As of 2020, electric cars are comparably more expensive than their conventional, internal combustion engine equivalents.

If you compare the full price of the basic version of Hyundai Kona (~$24,000) with its electric counterparts (Kona Electric at ~$36,000), you’ll get more or less $12,000 price difference between the two. The situation isn’t too far from other car manufacturers out there, including Tesla and GM. You need to prepare more upfront cash for electric vehicles (EVs). But, how about the long-term costs?

Many indicators suggest that the long-term costs of EVs are more manageable compared to traditional cars. You can save more money annually in fuel and maintenance costs, thanks to their electric engines. Let’s break this down to give you a clearer picture.

Electric vs. Gas Cars Fuel Costs

According to a report published in 2018 by The University of Michigan, the average annual cost of fuel for gasoline vehicles in the US is $1,117, while the average for EVs is $485 per year. In other words, you can potentially save more than half the fuel costs if you own an electric car.

Michael Sivak and Brandon Schoettle — the author of that report — got these results by using various estimations to combat the complexity of calculating EVs fuel costs.


Gas-powered cars run on gasoline you can refill at your nearest gas station. On the other hand, electrical energy comes from many sources, from coal-powered power plants to renewable sources like solar and wind power. You can recharge your electric vehicle at a charging station or at home, assuming you have the proper equipment.


The car’s performance rating also plays a part. A car with high miles per gallon (mpg) rating is more efficient compared to ones with lower mpg. For example, the 2019 Ford Fusion Hybrid 2WD with 42 mpg requires less fuel’s money compared to Chevrolet Colorado Diesel 2WD with 23 mpg.


Last but not least, the price difference also largely depends on where you live. Electric and gas rates may differ from state to state. Sivak and Schoettle noted that the annual price of gasoline in Hawaii is the most expensive in the US, reaching $1,509.

On the other hand, you can save more money on gas if you live in Alabama, costing a measly $993 per year. For EVs, again, you need to pay a premium if you live in Hawaii, requiring you to shell $1106 per year. Differently, Louisiana is the ideal place for electric car owners, $367 is how much you need to set aside yearly.

The Department of Energy provides a tool called eGallon useful for comparing the price of electricity vs gasoline for all states. The result is calculated based on how much money you need to pay for gas or electricity to travel the same distance. It’s a handy tool for those wishing to know how efficient electric cars are almost in real-time.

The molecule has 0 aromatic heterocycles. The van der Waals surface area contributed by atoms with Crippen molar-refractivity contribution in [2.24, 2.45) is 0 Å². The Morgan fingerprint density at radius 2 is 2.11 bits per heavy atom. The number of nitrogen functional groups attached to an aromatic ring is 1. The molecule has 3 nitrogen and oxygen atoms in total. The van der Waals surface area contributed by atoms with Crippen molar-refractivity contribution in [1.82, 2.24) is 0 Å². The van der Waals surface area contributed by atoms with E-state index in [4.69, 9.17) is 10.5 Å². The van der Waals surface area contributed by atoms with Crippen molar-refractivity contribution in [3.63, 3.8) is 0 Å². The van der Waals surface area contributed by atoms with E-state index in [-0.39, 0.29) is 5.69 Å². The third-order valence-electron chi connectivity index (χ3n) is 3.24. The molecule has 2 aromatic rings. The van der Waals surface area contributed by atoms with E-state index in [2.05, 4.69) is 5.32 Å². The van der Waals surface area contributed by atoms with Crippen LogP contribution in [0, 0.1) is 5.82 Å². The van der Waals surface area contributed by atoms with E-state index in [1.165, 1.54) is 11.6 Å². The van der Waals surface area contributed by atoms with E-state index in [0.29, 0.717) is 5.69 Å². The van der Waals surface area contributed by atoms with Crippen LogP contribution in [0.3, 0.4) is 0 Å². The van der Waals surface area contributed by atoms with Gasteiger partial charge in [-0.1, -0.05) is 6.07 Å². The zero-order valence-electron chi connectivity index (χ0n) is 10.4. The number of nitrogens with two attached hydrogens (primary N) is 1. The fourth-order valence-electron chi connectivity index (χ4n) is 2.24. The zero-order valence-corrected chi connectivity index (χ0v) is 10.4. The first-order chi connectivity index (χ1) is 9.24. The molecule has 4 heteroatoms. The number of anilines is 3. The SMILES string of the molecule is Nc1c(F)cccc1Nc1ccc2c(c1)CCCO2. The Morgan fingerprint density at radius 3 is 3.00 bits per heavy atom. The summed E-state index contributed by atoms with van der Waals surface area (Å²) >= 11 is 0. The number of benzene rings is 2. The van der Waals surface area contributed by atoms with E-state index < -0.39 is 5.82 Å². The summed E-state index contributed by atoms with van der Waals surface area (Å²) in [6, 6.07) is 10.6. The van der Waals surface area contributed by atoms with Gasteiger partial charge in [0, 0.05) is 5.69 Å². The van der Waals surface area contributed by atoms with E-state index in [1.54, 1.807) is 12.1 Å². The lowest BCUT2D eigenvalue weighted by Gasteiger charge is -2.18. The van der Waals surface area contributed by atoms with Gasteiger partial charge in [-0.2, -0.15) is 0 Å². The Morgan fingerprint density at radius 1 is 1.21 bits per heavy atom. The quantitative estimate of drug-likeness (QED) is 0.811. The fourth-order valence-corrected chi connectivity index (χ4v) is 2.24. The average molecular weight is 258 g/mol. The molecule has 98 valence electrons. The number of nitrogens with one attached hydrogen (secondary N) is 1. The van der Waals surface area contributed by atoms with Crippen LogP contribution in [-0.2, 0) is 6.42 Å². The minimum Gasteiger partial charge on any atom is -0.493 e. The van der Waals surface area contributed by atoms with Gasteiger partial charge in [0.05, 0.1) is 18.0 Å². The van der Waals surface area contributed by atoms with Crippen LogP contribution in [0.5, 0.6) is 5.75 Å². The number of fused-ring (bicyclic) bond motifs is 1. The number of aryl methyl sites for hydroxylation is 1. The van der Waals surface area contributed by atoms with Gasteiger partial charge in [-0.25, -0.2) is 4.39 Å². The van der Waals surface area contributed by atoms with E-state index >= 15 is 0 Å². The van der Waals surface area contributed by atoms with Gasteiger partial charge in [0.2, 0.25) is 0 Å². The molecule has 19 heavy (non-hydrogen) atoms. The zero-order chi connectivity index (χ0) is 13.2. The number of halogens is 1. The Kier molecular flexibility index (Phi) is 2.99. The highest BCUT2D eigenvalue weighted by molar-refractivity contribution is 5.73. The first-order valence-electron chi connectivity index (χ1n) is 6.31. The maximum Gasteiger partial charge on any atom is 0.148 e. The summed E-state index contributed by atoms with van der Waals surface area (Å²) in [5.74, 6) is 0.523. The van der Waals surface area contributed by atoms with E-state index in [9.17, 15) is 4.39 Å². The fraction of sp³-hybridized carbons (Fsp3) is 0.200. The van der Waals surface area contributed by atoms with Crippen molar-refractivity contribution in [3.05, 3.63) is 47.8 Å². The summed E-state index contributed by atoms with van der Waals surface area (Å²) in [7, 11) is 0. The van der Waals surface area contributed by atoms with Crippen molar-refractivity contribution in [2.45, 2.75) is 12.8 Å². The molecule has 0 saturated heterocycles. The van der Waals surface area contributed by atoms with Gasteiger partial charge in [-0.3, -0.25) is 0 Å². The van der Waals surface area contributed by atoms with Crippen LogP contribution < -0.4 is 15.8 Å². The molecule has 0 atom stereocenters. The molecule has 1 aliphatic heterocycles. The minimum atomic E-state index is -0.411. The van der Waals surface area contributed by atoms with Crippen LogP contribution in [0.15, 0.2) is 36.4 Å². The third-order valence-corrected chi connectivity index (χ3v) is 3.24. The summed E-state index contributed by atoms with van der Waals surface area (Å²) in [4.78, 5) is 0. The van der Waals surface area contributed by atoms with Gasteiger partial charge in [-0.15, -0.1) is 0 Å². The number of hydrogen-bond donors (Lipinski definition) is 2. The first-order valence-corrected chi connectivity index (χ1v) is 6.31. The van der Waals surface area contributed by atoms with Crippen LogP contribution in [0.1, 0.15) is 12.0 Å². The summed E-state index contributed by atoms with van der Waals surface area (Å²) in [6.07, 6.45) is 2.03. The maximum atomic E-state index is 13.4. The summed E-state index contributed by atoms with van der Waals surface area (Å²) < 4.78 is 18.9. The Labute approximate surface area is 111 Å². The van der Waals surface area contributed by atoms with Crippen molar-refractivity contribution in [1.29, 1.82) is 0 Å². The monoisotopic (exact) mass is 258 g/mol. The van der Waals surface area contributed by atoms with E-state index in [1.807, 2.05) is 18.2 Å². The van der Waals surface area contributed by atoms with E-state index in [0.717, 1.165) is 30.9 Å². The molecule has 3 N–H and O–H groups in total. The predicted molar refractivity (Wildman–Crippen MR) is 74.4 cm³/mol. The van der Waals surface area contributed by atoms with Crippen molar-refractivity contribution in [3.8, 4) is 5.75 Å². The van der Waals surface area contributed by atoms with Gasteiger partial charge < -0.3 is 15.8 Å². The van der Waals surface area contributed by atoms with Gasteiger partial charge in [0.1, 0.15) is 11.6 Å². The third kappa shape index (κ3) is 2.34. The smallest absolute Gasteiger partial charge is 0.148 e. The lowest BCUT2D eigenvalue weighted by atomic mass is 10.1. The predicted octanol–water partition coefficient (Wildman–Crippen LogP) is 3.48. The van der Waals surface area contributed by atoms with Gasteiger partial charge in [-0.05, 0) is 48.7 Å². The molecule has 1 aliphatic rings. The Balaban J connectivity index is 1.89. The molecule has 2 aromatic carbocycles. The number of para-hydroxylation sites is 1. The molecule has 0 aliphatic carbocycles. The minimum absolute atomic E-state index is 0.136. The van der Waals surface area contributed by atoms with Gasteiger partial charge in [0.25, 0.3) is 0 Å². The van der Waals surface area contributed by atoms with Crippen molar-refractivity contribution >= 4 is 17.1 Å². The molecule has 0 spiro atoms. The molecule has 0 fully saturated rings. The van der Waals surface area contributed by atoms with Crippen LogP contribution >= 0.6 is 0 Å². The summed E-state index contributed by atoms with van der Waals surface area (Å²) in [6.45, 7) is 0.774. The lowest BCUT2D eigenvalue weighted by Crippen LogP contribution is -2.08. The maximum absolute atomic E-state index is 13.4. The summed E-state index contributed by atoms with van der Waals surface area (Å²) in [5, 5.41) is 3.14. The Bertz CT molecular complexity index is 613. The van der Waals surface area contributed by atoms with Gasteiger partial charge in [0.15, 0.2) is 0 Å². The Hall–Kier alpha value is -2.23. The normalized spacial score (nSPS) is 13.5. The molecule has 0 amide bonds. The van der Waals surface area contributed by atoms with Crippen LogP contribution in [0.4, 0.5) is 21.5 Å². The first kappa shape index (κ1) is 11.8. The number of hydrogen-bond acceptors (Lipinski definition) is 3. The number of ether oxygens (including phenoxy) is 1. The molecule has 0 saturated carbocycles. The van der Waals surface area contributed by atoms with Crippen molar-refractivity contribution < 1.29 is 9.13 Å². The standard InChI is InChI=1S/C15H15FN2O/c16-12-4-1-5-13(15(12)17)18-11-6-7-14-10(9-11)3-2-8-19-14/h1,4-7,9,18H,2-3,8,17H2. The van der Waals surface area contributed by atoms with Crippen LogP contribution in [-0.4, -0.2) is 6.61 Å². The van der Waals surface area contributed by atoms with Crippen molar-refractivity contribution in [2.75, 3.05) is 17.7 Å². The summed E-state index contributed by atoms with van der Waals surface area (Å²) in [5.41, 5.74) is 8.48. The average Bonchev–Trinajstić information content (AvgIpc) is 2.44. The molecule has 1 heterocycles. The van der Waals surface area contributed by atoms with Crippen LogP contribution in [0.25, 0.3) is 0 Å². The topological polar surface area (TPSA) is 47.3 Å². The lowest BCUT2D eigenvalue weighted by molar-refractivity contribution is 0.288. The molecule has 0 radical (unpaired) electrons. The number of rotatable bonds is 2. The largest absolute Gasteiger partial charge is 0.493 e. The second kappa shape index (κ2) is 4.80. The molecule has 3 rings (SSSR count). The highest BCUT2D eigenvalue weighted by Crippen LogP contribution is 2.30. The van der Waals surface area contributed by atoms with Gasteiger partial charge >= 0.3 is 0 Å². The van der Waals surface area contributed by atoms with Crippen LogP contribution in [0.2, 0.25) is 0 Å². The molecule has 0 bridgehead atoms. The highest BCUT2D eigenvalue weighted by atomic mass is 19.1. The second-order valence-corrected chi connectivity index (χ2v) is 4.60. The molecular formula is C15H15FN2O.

Additional Cost-Benefits for Electric Vehicles

Aside from fuel, but you can also save money through owning EVs with other aspects, specifically maintenance and possible incentives or tax credits.

Lower Maintenance Costs

Regular maintenance is important to keep your vehicle in tip-top condition. But there are a lot of things to watch out for. For gasoline-powered ICE cars, you need to take into account oils, transmission build, coolant, and more.

Electric car owners don’t need to stress about any of these since the vehicle doesn’t use combustion. For EV owners, apart from the basic ones like changing tires, brakes, and repairs if necessary, you don’t have to worry too much about the car’s engine.

There’s no solid number for determining how much you can actually save from EVs. However, the calculations found on Car and Driver suggests that EVs maintenance costs are 15-35% cheaper than conventional gas cars.

Possible Tax Credit

To battle the much heftier price tag of EV, federal, state, and local governments sometimes give electric vehicle or hybrid EV owners tax credits or other incentives. This helps to make the eco-friendlier vehicles EVs a more appealing option.

For federal tax credit, EV buyers can get as much as $7,500, depending on the brand of the car. Sadly, Tesla owners won’t receive federal tax credit anymore, as of 2020. On the other hand, Nissan, Toyota, and most other manufacturers are still eligible for the incentive. Unlike Tesla, these manufacturers still haven’t reached the 200,000 EV sales cap. You can learn more about the tax credit from Us News.

Bottom Line

Currently, electric vehicles are more expensive than conventional gas-powered cars. Even though the average EVs’ price is decreasing over time, we won’t see them at the same price range as their gas-powered counterparts for at least a few years.

Despite this, owning an EV might still be a nice deal financially for you due to its cheaper long-term costs — fuel included. In fact, you could even save more money going for an EV if you take the possible tax credit incentive into account.